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ABI compliance should be default for gcc 3.4


Gcc 3.4 contains a lot of fixes for? C++? ABI bugs? found in gcc 3.2. There is an option to select either gcc 3.2 compatibility or C++ ABI compliance.??C++ ABI compliance should be the default
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For C++ compatibility and interoperability, ?the vast majority of the community will choose the default. Making?C++ ABI?compliance the default will mean gcc 3.4? compiled binaries?will not be binary compatible with gcc 3.2? compiled binaries. It?would, however, be the right decision at this point.?
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The C++ ABI was developed with strong influence from gcc developers and has been carefully thought out to be consistent with the C++ standard. At least one of the bugs in gcc 3.2 is not C++ standard compliant and is in fact fairly ugly; gcc 3.2 will sometimes position an empty base class at an offset that is beyond the limits of the structure "containing" it. There may be others.
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We have already seen an example of the problems that can arise trying to emulate bugs from an earlier version with gcc 3.3, where one bug fix inadvertently changed the layout of structures in a corner case. So already gcc 3.3 is not totally compatible with gcc 3.2. This could get worse in the future. gcc 3.2 C++ ABI bugs might also have an effect on the LSB. Perhaps some of them could get cemented into that standard. This is certainly something that should be avoided.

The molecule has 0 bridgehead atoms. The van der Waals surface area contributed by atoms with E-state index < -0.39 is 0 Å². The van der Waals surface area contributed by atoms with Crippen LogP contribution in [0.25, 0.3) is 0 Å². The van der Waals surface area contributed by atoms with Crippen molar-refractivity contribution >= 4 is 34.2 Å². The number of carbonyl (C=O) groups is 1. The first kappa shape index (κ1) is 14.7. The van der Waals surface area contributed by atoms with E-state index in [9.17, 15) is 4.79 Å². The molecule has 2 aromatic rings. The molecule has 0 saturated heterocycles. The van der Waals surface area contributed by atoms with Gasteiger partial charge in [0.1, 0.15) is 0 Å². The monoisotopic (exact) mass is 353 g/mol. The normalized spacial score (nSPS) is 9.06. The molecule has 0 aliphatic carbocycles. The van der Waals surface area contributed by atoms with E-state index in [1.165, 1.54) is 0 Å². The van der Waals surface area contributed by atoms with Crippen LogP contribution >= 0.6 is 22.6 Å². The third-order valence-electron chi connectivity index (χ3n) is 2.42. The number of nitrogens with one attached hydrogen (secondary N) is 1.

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Standards compliance has great?value for the community?and now??that gcc 3.4 is C++ ABI compliant,??that should be the default. Linux?usage is growing rapidly, so putting off changing the default to?be?C++ ABI compliant only makes it harder to achieve later. C++ ?ABI bug fixes are important enough that taking the backwards compatibility hit between gcc 3.2 and gcc 3.4 is worthwhile.??To?do otherwise locks these bugs into gcc and that would be detrimental to gcc and to Linux in general.
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Comments?
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David Moore
Intel Corp.
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